It may sound mean, doing it this way, but there will be no lasting fear in your dog, only an avoidance. Eventually you’ll get to the point where he will simply accept the fact that the couch is off limits, and the dog won’t even think to jump up there even when the laundry baskets are no longer on the couch.

Catching him in the act and redirecting him to the preferred spot

If you are looking for something else, you may have to resign yourself to simply catching your dog in the act. This can be hard, especially because they have such great hearing and will be off the couch in a flash, but it can be done. In this case, tell you dog “Off, bad dog” in a firm voice as you lead him back onto the ground.

You can make your dog sit or lie down once he gets off the couch in order to help him understand that “off” is a command, too. If this happens often enough, he may get the message, but it is certainly not a sure thing, as you never know what he does you’re not home. Don’t get mad at him and yell, don’t ever think about hitting him for doing something wrong.

It’s completely inhumane and it breaks trust and bond. Make it a positive experience with him. When you catch him on the couch, grab a toy and cox him off with a positive tone. When he gets down, give him a treat. Repeat them often enough, and he’ll associate the couch with “no treats” and therefore lose interest in getting on it at all in the first place even if you’re not home.

Use repellents

Repellents are also an option, assuming your dog has no sensitivities or allergies. Peppermint or citrus scents are often displeasing to your Jack Russell, so consider spraying the area before you leave to keep your dog from jumping on it. This is a great method to combine with another training option we talked about earlier, so that you can enforce the idea that you dog is to stay on the ground even when you aren’t home. It’s cost-effective and easy to do.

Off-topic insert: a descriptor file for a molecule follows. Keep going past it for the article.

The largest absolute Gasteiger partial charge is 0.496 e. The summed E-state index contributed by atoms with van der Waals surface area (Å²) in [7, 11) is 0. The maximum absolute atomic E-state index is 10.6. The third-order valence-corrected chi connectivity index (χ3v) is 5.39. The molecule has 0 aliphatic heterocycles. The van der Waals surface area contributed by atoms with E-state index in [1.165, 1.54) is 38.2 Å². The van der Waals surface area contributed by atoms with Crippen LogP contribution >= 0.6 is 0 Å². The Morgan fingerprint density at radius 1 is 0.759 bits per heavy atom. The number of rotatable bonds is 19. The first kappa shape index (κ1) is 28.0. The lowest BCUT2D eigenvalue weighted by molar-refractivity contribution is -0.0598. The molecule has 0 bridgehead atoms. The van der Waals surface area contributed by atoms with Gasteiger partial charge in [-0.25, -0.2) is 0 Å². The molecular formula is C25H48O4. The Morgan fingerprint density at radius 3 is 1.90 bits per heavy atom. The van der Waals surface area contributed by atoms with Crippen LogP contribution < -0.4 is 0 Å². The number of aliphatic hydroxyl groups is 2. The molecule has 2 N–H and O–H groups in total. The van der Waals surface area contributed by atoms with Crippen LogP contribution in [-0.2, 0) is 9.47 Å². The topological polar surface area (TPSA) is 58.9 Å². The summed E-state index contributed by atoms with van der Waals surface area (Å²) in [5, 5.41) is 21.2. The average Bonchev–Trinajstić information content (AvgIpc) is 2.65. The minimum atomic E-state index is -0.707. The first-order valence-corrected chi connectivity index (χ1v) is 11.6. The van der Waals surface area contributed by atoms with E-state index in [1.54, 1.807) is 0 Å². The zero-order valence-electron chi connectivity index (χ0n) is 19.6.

If you manage to control your Jack Russell while you are at home and your only concern is will he get on the furniture while you’re out, the best option is to crate train him. That way he’ll surely stay off the couch and you’ll lower his chances of getting in trouble in any way. Just don’t leave him there for too long and don’t leave him caged if you are not sure he loves a crate.

All of these options are humane and will not hurt your dog in the slightest. They are guiding tools that you can tweak and adapt to make them work for you and your situation. If you find that none of these are working, consider consulting the vet or a dog trainer for more ideas.

Remember to never be cruel to your dog. You don’t want to him fear the couch with something like an electric shock or a booby trap, because these will negatively impact your relationship and may even make him scared of the room your home or, in some cases, you.

The options listed above are all kind and effective for you and your pooch to live in harmony and still feel as though your furniture is being treated fairly.

Give these methods some time to work, and odds are that you will see a positive change with your Jack Russell terrier!

I’ve seen lots of ideas for keeping your dog away from the couch – from using a tin foil to cover it for dogs who don’t like the sound of it, or putting a vacuum cleaner as a universal dog repellent.

What are your thoughts on this matter? Tell us in the comments below.